Objective: The purpose of this study was to determine whether the ϵ4 allele of the APOE gene influences neurocognitive outcome following sports-related concussion. It was hypothesized that participants with an ϵ4 allele would show poorer neurocognitive performance and greater neurocognitive variability than those without an ϵ4 allele. Method: Participants included 57 concussed collegiate athletes (77.2% male) who participated in a concussion management program at a large university. All athletes underwent a comprehensive neuropsychological assessment and provided a DNA sample for determination of their APOE genotype. The test battery included measures sensitive to concussion, covering the broad domains of learning and memory, attention, processing speed, and executive functions. Results: The sample was divided into ϵ4 + (n = 20) and ϵ4-(n = 37) groups. No significant differences were found between athletes with and without an ϵ4 allele when examining mean neurocognitive standardized scores (all p > .05; d = 0.16-0.18). However, athletes with an ϵ4 allele were more likely to show a greater number of impaired neurocognitive scores post-injury compared to athletes without an ϵ4 allele, x2 (1, N = 57) = 3.96, p = < .05, φ = 0.26. Additionally, athletes with an ϵ4 allele demonstrated greater neurocognitive variability than athletes without an ϵ4 allele, t(55) = ?2.04, p < .05, d = 0.53. Conclusions: This research furthers our understanding of how genetic factors uniquely contribute to neurocognitive performance differences following concussion. Our findings suggest a possible relationship between the ϵ4 allele and post-concussion impairment, as well as between the ϵ4 allele and neurocognitive performance variability, suggesting that the ϵ4 genotype may be a risk factor for less efficient cognitive processing in concussed athletes.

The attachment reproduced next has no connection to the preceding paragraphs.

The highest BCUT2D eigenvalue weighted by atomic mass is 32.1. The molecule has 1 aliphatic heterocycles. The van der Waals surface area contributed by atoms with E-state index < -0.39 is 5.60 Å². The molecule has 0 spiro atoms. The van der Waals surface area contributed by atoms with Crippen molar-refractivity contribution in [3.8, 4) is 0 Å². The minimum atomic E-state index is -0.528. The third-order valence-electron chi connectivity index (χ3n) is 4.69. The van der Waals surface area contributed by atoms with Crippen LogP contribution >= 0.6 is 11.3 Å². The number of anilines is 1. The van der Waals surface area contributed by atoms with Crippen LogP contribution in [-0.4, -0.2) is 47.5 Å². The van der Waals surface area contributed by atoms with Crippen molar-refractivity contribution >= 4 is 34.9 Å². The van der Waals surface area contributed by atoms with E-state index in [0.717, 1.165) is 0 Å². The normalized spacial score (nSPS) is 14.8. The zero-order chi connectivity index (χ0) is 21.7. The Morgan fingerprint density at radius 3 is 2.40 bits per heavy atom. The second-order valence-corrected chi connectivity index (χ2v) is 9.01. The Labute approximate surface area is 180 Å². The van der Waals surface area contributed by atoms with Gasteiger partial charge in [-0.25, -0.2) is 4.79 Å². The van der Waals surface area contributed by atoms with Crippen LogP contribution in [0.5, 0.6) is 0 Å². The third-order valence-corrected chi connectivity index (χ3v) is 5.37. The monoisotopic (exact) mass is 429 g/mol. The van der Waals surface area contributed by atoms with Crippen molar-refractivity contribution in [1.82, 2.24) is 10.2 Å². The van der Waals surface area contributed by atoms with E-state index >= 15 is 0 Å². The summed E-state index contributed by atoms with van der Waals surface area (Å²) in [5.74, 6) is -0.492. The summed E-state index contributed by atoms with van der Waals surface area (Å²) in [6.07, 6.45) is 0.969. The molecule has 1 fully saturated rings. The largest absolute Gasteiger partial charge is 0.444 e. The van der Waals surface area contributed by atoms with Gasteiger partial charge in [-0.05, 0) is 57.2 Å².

All Science Journal Classification (ASJC) codes
- Neuropsychology and Physiological Psychology
- Clinical Psychology
- Psychiatry and Mental health